AKUEI BONA MALWAL (South Sudan) said that he welcomed the report of the Secretary-General on the situation in South Sudan (document S/2020/145), while noting that there have been significant developments since it was written. Expressing gratitude that the Secretary-General was able to include in his report President Kiir’s decision to return South Sudan’s federal system to 10 states plus 3 administrative areas on 21 February, he said that, since that decision, five Vice-Presidents have taken the oath of office and Mr. Machar has returned to Juba. Parties to the power-sharing agreement have been in continuous negotiations on the equitable division of ministerial portfolios, and the people of South Sudan are on standby to hear the imminent announcement of a new Cabinet, he said.
As for sanctions, he emphasized that the Transitional Government of National Unity should not have to start its new mandate with a dividend of coercive measures as the way forward, cautioning that tying it down with sanctions means progress will be slow. Amid the celebration of those positive developments, daunting challenges remain, he cautioned, calling upon the international community to provide much-needed assistance and support to the people of South Sudan in order for the agreement to hold. The incoming Government will need technical, material and specialized expertise in order to establish liveable cantonment sites for the orderly and the peaceful return of internally displaced persons and refugees, he said, stressing that this is the most opportune moment for the international community to double or treble its care and support for the people of South Sudan.
Speakers Push for More Women in Senior Posts, Younger Workforce, as Budget Committee Examines Human Resources Management
The Fifth Committee (Administrative and Budgetary), continuing its first resumed session, put a spotlight on human resources management today, with delegates hailing progress towards gender parity among the Secretariat’s more than 37,000 staff members worldwide while also pressing for greater efforts to recruit personnel on as wide a geographical basis as possible.
Guyana’s representative, speaking on behalf of the “Group of 77” developing countries and China, expressed concern that the number of Member States with no nationals working in the Secretariat has reached 21, with another 40 countries deemed to be underrepresented. A more well-balanced distribution is paramount, and she suggested the Secretary-General use tools similar to those used to address the question of gender balance. “We should not shy away from embracing changes that come to the advance of our organization,” she said.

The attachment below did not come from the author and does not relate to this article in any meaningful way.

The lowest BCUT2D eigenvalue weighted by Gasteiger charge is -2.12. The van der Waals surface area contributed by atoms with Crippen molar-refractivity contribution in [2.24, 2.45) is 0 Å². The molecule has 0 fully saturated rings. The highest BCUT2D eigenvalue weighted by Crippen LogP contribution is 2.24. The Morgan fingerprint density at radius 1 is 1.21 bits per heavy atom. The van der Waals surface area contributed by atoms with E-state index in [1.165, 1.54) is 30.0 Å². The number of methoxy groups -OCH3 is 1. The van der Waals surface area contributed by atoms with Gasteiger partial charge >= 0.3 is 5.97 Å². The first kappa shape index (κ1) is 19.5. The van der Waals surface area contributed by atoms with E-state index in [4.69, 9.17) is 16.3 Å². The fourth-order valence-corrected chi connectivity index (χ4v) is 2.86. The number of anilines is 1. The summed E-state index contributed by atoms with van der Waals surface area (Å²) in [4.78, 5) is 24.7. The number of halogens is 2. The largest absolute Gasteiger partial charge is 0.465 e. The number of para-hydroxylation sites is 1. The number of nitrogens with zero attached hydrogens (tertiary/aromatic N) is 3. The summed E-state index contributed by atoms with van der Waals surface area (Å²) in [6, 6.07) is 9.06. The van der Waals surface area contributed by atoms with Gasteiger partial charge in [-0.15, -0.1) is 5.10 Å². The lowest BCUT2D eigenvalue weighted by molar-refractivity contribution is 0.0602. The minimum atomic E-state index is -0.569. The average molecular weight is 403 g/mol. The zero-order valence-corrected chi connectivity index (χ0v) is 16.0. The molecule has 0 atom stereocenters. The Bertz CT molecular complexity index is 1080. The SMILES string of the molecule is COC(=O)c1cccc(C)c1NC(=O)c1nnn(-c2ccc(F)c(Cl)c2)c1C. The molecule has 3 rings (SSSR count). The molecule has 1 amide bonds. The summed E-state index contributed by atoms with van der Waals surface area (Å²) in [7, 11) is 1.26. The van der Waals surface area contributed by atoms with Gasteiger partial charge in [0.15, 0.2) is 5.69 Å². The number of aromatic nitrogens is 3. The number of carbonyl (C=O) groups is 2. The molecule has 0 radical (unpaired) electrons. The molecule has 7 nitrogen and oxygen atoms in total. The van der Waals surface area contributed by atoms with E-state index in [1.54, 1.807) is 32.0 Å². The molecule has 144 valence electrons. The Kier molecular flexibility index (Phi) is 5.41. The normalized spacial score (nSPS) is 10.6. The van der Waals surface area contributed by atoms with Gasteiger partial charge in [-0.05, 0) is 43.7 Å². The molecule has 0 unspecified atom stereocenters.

She praised an ongoing increase in the number of female staff — now at 36.8 per cent of global Secretariat staff — but emphasized that the number of women in senior positions remains less than 50 per cent. She likewise expressed concern that the average age of Secretariat staff stood at 45.7 years in 2018. Efforts must be made to recruit a younger workforce to serve as the basis for a smooth transfer of institutional knowledge, she said.
The European Union’s delegate similarly expressed support for rejuvenating staff, adding that linguistic diversity should be adequately reflected in human resources management. Training for staff and managers — and a smoother transition from general service to professional categories — would give staff the opportunity to fully develop their careers. He also emphasized the need to maintain a culture of ethics and transparency and welcomed the Secretary-General’s efforts to streamline the United Nations Staff Regulations and Rules.
Singapore’s representative, speaking on behalf of the Association of Southeast Asian Nations (ASEAN), commended efforts to advance gender parity, adding, however, that it remains unclear that similar attention has been given to equitable geographical representation, especially at senior levels. He urged the Secretary-General to improve the recruitment and retention of staff, with more being done to create equal opportunities for candidates from developing countries.
Botswana’s representative, speaking on behalf of the African Group, emphasized the importance of taking the concerns of developing countries into consideration and drew attention to a low rate of gender parity in field operations.
The Russian Federation’s representative, meanwhile, warned against creating new artificial barriers to the selection of candidates and expressed concern about making gender parity a priority. Rejecting qualified male candidates for hiring or promotion in the interests of gender parity would be a violation of the Charter of the United Nations and Assembly resolutions on human resource management.
The representative of the United States reiterated her country’s support for the Secretary-General’s efforts to shift the Organization’s management paradigm to eliminate silos, encourage collaboration and build the networked and inclusive multilateralism required to meet twenty-first century challenges. “We are getting closer to realizing this vision, but we are not there yet,” she said.
With the Committee now focusing its main session on the Secretariat’s annual regular budget, delegates are — for the first time — taking up important human resources management questions in the first resumed session, an arrangement that should avoid relevant topics being overshadowed by other issues. The Committee failed to reach a consensus on human resources management during its two previous main sessions.